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Tuesday 2 October 2007

Top Ten Sights in Istanbul – No. 4: Kapali Çarşi & Mesir Çarşisi

If you Google for 'Grand Bazaar,' you'd probably end up with Kapali Çarşi (Grand Bazaar) on the top 10 of the search list. There are probably more than a thousand shops and stalls in the labyrinth-like streets with painted vaults of the Grand Bazaar in Istanbul.

As according to some sources on the Internet, there are 4,400 shops with 25,000 relentless shopkeepers on their quest to lure you into buying their merchandises.

These are the chimney-like structures on a building near to the Grand Bazaar.

There are many entrances to Grand Bazaar, but the two most convenient gateways are Çarşikapi Gate and Nuruosmaniye Gate. I entered Grand Bazaar through the latter.

The Nuruosmaniye Gate (Nuruosmaniye Kapisi).

The signboards are as good as nothing in the intertwining streets and all the painted vaults look the same. Therefore, it is impossible to have a landmark to navigate through the streets.

One of the many streets with painted vaults.

The main street of Grand Bazaar, Kalpakcilarbasi Street with jewelry stores lining on both sides.

A narrow street inside the Grand Bazaar where there are cafés awaiting for the tired shoppers and non-shoppers at the end of the street.

A row of tabs at a common washing basin.

No matter whether you are a shopper or non-shopper, you will be surprised by the abundance of things that you can find and buy here. You can find things ranging from apple tea to rugs to zinc-coated wares.

The Turkish delights for those with sweet tooth.

More Turkish delights. Anyone?

Some ceramic bowls for your home décor. Some may find it too beautiful to eat out of.

A ceramic plate with the motifs of whirling dancers at a Sema ritual.

These are called the Devil's eyes. It is not unique to Turkey though, you may find it in Thailand as well.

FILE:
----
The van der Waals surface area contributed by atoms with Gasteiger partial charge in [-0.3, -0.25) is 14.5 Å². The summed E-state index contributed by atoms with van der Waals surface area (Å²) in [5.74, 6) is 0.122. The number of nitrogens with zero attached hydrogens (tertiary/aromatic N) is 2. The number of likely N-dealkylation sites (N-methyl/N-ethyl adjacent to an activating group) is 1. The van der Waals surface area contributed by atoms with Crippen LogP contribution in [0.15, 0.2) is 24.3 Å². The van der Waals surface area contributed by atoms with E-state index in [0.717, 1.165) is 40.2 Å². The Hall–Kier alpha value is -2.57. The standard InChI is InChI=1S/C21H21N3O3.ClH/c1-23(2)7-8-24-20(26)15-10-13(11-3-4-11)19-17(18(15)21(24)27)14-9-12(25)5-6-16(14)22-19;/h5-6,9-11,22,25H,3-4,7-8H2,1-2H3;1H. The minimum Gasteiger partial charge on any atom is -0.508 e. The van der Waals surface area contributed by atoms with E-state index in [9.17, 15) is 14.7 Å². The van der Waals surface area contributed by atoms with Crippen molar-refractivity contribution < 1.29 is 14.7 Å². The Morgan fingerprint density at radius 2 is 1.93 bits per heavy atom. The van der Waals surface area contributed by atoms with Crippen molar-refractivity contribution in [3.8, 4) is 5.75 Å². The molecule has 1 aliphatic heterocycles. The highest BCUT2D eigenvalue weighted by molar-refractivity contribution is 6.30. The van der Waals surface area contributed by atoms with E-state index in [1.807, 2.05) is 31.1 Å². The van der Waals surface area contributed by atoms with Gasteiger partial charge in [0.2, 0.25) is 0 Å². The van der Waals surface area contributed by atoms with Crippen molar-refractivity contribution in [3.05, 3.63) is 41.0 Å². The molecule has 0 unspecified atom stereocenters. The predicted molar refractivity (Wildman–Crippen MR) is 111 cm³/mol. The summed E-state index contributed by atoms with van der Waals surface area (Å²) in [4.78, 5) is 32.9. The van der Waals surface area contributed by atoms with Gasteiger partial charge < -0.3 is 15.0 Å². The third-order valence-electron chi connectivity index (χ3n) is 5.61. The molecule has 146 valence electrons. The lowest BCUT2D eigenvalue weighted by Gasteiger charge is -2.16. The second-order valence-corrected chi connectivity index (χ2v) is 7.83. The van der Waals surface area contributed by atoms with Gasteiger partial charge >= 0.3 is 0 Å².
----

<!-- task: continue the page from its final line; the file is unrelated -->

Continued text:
A rug with blue flower pattern. I was asked to buy this after taking the photo but I got away with it, haha.

A tea set for serving the fruit tea, especially apple tea.

Belly dancing costumes for those who fancy it.

After I have explored enough of the Grand Bazaar, I headed to Mesir Çarşisi, more known to tourists as the Spice Bazaar. It is also known as the Egyptian Bazaar sometimes. The L-shape Spice Bazaar is not as enormous as the Grand Bazaar, but the shops here sell very interesting things too, especially the local delights.

The main building of the Spice Bazaar.

There are only two narrow vaulted streets inside the Spice Bazaar connected into an L-shape.

Colourful spices and all kinds of flavoured tea leaves.

Shop after shops selling the spices and tea leaves.

Another shop selling spices and the local produce and delights.

Chunks of Turkish delights awaiting to be sliced and sold.

The self-acclaimed 'Mahathir Shop' as the shopkeeper claimed that Tun Dr. Mahathir only bought things from his shop, nowhere else.

Apart from food stuff, some other souvenir stuff can also be found at the Spice Bazaar.

I really had a good time roaming the streets of the two bazaars, looking at the colourful merchandises. It would be more fun if I were a shopper, but I only window shop and snap with my camera.

If you would like to read more of my travelogues on Istanbul, here are the links:-


Greg Wee said...

Hey CK,
Alright Turkish Delights!!! You should do a whole blog on that!

CK Ng said...

Hehe, good things have to be lightly tasted. Too much of it will cause overshot in sugar level. Haha! :D

Terri @ A Daily Obsession said...

now i'm sure i must go to istanbul! d ceramics!d mosiacs!d bazaars!d colorful turkish delights!wow, u've really captured d essence of istanbul; i feel excited just going thru ur pics. is it costly to tour there?

CK Ng said...

Hi Terri, thanks for the compliments. :) I'm glad that I've taken you through an armchair tour of Istanbul. The hotel I stayed in was USD30 per night, with two single beds, within walking distance to most of the sights that I've posted. A decent meal costs around RM30~50. A 1.5-litre bottle of drinking water is around RM2~3. Public transport is quite cheap, around RM2~3 per trip on tram or Metro. I hope those information helps in your planning. :)

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